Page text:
Why we should read more fairy tales

by | Oct 6, 2021 | Literature | 0 comments

What do you think of when you hear the words “fairy tales”? I have to admit, for most of my life, I associated fairy tales mostly with the Disney versions of old classics that I watched on VHS as a child. These kid-friendly stories enthralled me when I was little. The girls were beautiful and the men were handsome and strong and magic seemed to flow freely. I honestly can’t say that I remember reading or having read to me any of the full (or even semi-full) tales. It wasn’t until I was much older that I realized how much more there was to these stories. 

Though maybe not truly a “fairy tale” (depending on your definition), my full-fledged introduction to fairy was through JRR Tolkien’s The Hobbit and The Lord of the Rings. I vividly remember my aunt and uncle telling me about these stories, whose movie adaptations were currently awaiting the theatrical release of the 3rd part of the trilogy. I was completely unfamiliar, but instantly intrigued. I watched the first 2 movies in rapid succession and then began on the books. By the time The Return of the King released in theater, I was hooked. Even having read the books (and seen the movies) countless times, each and every reading and viewing pierces my heart through with Truth. Within the narrative of these tales, I’ve learned perhaps more about Truth – about fate, free will, friendship, faith, and so, so much more – than I have learned from any other source. My love for Tolkien’s mythology expanded over time and grew to include both other classics and new adaptations of old stories. Each, in their own unique way, has added to my understanding of the world, the universe, and myself.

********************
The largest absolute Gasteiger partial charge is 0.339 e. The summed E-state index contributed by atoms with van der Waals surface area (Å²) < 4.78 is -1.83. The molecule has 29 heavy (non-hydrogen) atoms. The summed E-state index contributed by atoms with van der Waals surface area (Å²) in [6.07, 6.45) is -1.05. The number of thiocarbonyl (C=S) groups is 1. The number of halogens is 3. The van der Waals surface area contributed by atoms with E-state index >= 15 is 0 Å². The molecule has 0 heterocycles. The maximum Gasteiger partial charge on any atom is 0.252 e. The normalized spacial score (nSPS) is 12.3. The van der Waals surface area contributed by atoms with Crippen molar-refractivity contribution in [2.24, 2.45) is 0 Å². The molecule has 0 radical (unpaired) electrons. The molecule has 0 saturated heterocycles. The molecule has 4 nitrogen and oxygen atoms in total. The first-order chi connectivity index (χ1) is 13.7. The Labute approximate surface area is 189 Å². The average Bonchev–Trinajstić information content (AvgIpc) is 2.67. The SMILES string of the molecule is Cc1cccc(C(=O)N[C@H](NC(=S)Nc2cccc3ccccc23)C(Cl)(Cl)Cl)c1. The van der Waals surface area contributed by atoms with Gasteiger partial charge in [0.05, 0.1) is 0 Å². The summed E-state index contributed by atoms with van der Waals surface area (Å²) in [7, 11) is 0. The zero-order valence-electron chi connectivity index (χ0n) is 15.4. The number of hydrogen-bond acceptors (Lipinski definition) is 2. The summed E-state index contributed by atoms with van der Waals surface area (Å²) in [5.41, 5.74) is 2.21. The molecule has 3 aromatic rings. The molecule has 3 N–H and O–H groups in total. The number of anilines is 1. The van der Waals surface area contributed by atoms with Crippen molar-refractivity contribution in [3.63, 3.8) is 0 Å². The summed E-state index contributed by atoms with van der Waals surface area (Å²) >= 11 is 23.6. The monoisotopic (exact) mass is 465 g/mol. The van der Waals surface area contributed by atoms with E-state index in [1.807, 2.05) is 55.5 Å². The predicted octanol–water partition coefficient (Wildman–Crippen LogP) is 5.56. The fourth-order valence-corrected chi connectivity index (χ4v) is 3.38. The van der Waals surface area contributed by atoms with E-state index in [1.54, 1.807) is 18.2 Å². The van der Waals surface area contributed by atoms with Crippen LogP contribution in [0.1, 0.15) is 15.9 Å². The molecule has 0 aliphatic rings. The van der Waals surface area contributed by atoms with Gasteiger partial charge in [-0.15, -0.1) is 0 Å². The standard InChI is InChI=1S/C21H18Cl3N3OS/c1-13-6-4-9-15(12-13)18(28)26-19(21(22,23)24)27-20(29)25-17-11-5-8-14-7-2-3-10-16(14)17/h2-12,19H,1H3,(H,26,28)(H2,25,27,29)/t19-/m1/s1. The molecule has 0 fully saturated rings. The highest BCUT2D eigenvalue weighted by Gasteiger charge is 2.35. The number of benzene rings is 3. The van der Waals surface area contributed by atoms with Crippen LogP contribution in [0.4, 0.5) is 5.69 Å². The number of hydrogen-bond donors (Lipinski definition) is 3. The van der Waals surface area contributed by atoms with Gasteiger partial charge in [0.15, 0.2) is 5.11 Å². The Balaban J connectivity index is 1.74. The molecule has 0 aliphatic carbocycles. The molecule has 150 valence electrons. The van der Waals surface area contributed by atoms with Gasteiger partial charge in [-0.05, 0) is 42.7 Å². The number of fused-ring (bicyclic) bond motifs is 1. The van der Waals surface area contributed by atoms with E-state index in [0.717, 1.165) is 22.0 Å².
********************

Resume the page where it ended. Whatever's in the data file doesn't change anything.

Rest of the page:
Maybe it’s because of the deep way these stories have and continue to shape my life that I feel so strongly about not only the development of literacy skills in our upcoming generation but also a reverent love for stories. Yes, literacy has implications for school completion, college attendance, job acquisition, financial security, and more. And yes, I could argue that it’s because I developed strong literacy skills and have always had the blessing of experiencing all of these aforementioned things that I can even think about the benefits of fairy. However, I don’t believe that makes those benefits any less important. Maybe, just maybe, it makes it even more important? 

So, today, instead of thinking about the practical, academic benefits of reading, I want to specifically explore how reading shapes us as humans. I want to explore the reasons we should read more fairy tales.

1 | Fairy tales offer a safe framework for difficult feelings. 

This world is hard, isn’t it? Each and every day we are faced with worries, big and little. Even children experience this. Whether it’s the toddler who has been told “no” to a lollipop before dinner or the adult facing joblessness, we learn, from a very young age, that events won’t always lead to our desired outcomes or happy feelings. Nor do they in fairy stories. Within the realm of Faërie, things are not always rosy. Indeed, fairy stories seem to always center on something undesired occurring. When we read these stories, we are transported, in some manner of speaking, into another world, where things are indeed, dark; however, unlike the darkness of our own world, this is a world that cannot harm us. Within the framework of the story – in all of the ways we’ll discuss next – we offered a safe place to engage with hardships and all of the feelings that come with them.

Fairy tales do not tell children the dragons exist. Children already know that dragons exist. Fairy tales tell children the dragons can be killed.

GK Chesterton

2 | Fairy tales have obvious depictions of good and bad.